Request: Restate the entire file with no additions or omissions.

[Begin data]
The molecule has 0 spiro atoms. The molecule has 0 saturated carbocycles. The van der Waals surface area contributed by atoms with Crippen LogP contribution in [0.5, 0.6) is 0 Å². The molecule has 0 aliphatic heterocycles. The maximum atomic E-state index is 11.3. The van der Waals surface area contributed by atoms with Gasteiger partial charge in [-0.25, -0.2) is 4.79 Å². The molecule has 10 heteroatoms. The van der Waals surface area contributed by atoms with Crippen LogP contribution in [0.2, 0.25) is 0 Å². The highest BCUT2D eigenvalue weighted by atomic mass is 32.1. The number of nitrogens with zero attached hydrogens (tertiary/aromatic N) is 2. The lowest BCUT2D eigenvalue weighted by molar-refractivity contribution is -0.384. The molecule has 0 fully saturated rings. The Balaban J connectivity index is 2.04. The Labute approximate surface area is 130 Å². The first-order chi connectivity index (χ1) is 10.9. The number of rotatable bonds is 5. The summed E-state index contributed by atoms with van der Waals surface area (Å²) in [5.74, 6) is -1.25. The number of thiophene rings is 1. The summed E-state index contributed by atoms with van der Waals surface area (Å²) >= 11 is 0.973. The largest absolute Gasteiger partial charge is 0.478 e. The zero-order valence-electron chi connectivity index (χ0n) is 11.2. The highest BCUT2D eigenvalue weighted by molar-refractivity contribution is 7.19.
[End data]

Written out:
The molecule has 0 spiro atoms. The molecule has 0 saturated carbocycles. The van der Waals surface area contributed by atoms with Crippen LogP contribution in [0.5, 0.6) is 0 Å². The molecule has 0 aliphatic heterocycles. The maximum atomic E-state index is 11.3. The van der Waals surface area contributed by atoms with Gasteiger partial charge in [-0.25, -0.2) is 4.79 Å². The molecule has 10 heteroatoms. The van der Waals surface area contributed by atoms with Crippen LogP contribution in [0.2, 0.25) is 0 Å². The highest BCUT2D eigenvalue weighted by atomic mass is 32.1. The number of nitrogens with zero attached hydrogens (tertiary/aromatic N) is 2. The lowest BCUT2D eigenvalue weighted by molar-refractivity contribution is -0.384. The molecule has 0 fully saturated rings. The Balaban J connectivity index is 2.04. The Labute approximate surface area is 130 Å². The first-order chi connectivity index (χ1) is 10.9. The number of rotatable bonds is 5. The summed E-state index contributed by atoms with van der Waals surface area (Å²) in [5.74, 6) is -1.25. The number of thiophene rings is 1. The summed E-state index contributed by atoms with van der Waals surface area (Å²) >= 11 is 0.973. The largest absolute Gasteiger partial charge is 0.478 e. The zero-order valence-electron chi connectivity index (χ0n) is 11.2. The highest BCUT2D eigenvalue weighted by molar-refractivity contribution is 7.19.